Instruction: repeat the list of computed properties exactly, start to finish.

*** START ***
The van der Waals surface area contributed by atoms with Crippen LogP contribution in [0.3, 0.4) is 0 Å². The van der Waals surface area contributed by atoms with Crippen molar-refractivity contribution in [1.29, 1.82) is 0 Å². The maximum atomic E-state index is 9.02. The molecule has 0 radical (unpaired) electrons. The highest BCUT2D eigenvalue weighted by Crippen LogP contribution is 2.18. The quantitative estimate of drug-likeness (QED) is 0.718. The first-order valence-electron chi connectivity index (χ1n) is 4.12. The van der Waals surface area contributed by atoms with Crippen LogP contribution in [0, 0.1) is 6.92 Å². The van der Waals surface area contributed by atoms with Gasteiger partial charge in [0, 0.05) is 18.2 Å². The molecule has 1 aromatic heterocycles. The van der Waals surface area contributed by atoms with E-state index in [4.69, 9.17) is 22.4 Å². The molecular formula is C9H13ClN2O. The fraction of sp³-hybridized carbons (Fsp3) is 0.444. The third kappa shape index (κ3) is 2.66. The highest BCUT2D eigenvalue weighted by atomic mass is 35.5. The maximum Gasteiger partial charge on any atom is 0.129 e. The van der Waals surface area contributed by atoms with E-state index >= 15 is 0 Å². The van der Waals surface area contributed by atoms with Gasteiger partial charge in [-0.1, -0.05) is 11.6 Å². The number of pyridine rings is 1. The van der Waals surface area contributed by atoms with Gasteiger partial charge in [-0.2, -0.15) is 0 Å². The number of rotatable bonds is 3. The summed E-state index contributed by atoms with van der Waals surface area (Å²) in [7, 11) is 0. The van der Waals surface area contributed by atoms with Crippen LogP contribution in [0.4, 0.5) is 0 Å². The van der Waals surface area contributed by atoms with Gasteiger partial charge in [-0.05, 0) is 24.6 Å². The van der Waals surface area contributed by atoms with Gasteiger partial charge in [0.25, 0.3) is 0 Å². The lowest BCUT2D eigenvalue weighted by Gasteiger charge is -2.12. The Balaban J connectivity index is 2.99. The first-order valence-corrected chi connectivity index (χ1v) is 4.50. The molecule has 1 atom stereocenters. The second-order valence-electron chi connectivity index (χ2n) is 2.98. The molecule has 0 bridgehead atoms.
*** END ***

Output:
The van der Waals surface area contributed by atoms with Crippen LogP contribution in [0.3, 0.4) is 0 Å². The van der Waals surface area contributed by atoms with Crippen molar-refractivity contribution in [1.29, 1.82) is 0 Å². The maximum atomic E-state index is 9.02. The molecule has 0 radical (unpaired) electrons. The highest BCUT2D eigenvalue weighted by Crippen LogP contribution is 2.18. The quantitative estimate of drug-likeness (QED) is 0.718. The first-order valence-electron chi connectivity index (χ1n) is 4.12. The van der Waals surface area contributed by atoms with Crippen LogP contribution in [0, 0.1) is 6.92 Å². The van der Waals surface area contributed by atoms with Gasteiger partial charge in [0, 0.05) is 18.2 Å². The molecule has 1 aromatic heterocycles. The van der Waals surface area contributed by atoms with E-state index in [4.69, 9.17) is 22.4 Å². The molecular formula is C9H13ClN2O. The fraction of sp³-hybridized carbons (Fsp3) is 0.444. The third kappa shape index (κ3) is 2.66. The highest BCUT2D eigenvalue weighted by atomic mass is 35.5. The maximum Gasteiger partial charge on any atom is 0.129 e. The van der Waals surface area contributed by atoms with E-state index >= 15 is 0 Å². The van der Waals surface area contributed by atoms with Gasteiger partial charge in [-0.1, -0.05) is 11.6 Å². The number of pyridine rings is 1. The van der Waals surface area contributed by atoms with Gasteiger partial charge in [-0.2, -0.15) is 0 Å². The number of rotatable bonds is 3. The summed E-state index contributed by atoms with van der Waals surface area (Å²) in [7, 11) is 0. The van der Waals surface area contributed by atoms with Crippen LogP contribution in [0.4, 0.5) is 0 Å². The van der Waals surface area contributed by atoms with Gasteiger partial charge in [-0.05, 0) is 24.6 Å². The van der Waals surface area contributed by atoms with Gasteiger partial charge in [0.25, 0.3) is 0 Å². The lowest BCUT2D eigenvalue weighted by Gasteiger charge is -2.12. The Balaban J connectivity index is 2.99. The first-order valence-corrected chi connectivity index (χ1v) is 4.50. The molecule has 1 atom stereocenters. The second-order valence-electron chi connectivity index (χ2n) is 2.98. The molecule has 0 bridgehead atoms.